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First Edition (Revised August 2008)

HANDBOOK
LABORATORY MANUAL FOR
ENVIRONMENTAL SCIENCE

Editors

1st Edition: Ahmad Naim Ahmad Yahaya


Nadia Razali,
st
1 Revision: Robert Thomas Bachmann, Elmy Nahida Othman

Publisher
UniKL MICET

1
Table of Content Page

Experiment 1 .................................................................................................................. 3
Determination of Total Solids Dried, Total Dissolved Solids, Total Suspended Solids
and Fixed and Volatile Solids Ignited (APHA / ASTM method 2540B-E). ................. 3
Experiment 2 ................................................................................................................ 11
Determination of pH, Temperature, Colour and Turbidity (APHA / ASTM methods
4500-H+, 2120 and 2130). ............................................................................................ 11
Experiment 3 ............................................................................................................... 22
Determination of Total Kjeldahl Nitrogen (TKN) (APHA / ASTM 4500-Norg)............... 22
Experiment 4 ................................................................................................................ 27
Determination of Phosphate (APHA / ASTM 4500-P) ............................................... 27
Experiment 5 ................................................................................................................ 31
Determination of COD in Wastewater (Vial Method) ................................................. 31
Experiment 6 ................................................................................................................ 39
Determination of Chemical Oxygen Demand (COD) Open Reflux Method (APHA /
ASTM 5220 B) ............................................................................................................ 39
Experiment 7 ................................................................................................................ 42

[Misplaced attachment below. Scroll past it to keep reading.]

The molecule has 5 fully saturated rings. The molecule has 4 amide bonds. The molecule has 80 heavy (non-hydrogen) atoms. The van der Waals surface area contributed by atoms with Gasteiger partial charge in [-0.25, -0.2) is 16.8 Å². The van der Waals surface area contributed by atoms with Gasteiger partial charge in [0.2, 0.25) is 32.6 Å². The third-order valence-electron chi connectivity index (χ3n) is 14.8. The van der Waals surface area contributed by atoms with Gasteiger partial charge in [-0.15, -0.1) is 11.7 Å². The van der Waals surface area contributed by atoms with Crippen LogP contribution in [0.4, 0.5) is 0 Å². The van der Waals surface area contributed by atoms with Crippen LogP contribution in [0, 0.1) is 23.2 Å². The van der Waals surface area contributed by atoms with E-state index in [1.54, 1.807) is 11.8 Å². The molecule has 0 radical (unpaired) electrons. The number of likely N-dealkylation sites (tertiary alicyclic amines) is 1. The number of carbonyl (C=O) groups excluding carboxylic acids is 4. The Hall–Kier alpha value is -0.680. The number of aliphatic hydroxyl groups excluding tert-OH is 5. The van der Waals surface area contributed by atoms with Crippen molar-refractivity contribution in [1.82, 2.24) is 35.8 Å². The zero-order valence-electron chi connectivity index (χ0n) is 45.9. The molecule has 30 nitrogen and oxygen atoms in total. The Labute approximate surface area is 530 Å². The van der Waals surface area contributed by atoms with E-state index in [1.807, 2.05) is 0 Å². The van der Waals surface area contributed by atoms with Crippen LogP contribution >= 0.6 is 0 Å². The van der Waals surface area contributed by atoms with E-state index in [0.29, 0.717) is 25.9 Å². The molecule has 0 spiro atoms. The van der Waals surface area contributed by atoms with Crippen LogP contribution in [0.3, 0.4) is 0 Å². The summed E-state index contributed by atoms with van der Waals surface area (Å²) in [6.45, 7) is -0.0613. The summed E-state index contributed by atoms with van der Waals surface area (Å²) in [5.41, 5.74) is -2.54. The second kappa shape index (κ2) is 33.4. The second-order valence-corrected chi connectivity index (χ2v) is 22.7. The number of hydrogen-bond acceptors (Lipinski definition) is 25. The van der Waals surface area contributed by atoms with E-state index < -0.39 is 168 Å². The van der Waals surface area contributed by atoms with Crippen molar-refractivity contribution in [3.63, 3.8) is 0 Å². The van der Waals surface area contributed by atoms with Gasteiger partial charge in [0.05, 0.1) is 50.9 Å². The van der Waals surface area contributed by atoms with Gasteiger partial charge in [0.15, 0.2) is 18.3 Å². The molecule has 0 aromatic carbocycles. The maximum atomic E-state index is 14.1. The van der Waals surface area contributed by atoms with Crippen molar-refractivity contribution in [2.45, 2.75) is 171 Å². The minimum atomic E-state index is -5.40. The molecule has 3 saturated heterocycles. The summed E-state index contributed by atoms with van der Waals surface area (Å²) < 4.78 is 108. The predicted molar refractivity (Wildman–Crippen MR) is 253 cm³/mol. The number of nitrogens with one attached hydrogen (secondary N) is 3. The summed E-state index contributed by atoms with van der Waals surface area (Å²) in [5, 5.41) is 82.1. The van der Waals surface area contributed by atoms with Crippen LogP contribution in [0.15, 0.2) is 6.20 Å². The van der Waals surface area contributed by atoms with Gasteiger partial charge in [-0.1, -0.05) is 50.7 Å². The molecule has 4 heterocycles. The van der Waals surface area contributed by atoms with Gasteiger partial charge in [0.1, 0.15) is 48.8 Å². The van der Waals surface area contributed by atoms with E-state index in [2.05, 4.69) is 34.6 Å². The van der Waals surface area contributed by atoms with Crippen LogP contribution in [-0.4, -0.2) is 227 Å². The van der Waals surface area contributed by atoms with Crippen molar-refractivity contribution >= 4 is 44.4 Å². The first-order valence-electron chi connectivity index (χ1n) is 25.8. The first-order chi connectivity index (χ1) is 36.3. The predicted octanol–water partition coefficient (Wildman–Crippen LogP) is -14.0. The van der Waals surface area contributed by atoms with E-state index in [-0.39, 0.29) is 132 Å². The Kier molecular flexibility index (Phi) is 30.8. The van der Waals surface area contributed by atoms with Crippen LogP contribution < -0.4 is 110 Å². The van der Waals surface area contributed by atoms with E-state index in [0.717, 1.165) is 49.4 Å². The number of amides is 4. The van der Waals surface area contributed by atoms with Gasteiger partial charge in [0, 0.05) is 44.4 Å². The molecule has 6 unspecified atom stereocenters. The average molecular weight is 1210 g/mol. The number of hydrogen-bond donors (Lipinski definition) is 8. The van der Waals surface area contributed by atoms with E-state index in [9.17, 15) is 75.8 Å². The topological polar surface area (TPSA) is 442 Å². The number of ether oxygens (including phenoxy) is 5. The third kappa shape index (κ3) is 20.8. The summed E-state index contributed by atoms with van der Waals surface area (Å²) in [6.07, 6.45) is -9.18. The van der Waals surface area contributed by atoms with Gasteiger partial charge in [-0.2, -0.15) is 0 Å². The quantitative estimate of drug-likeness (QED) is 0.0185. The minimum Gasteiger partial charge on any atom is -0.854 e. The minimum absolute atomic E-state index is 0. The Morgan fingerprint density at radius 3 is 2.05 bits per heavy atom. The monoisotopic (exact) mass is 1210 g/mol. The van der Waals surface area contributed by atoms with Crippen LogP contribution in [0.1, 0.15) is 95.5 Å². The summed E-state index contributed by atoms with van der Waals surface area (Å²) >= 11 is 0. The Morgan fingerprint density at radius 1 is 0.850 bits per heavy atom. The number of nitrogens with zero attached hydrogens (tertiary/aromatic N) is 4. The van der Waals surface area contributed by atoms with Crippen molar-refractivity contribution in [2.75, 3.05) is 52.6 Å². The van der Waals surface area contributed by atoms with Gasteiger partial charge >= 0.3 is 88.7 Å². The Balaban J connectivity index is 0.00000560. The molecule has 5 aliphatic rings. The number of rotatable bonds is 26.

Determination of BOD in Wastewater (METHOD No. 405.1) ................................... 42
Experiment 8 ................................................................................................................ 52
Determination of Dissolved Oxygen (DO) and 5-Day Biological Oxygen Demand
(BOD5) (APHA / ASTM 5210 B) ................................................................................ 52
Experiment 9 ................................................................................................................ 56
Correlation of Biological Oxygen Demand (BOD) and Chemical Oxygen Demand
(COD) .......................................................................................................................... 56
Experiment 10 .............................................................................................................. 59
Determination of Ammonia (NH3) (APHA / ASTM 4500-NH3) ................................ 59
Experiment 11 .............................................................................................................. 63
Determination of Heavy Metals: Lead (Pb) and Arsenic (As) by the Direct Air-
Acetylene Flame Method (APHA / ASTM 3111 B) ................................................... 63
Experiment 12 .............................................................................................................. 66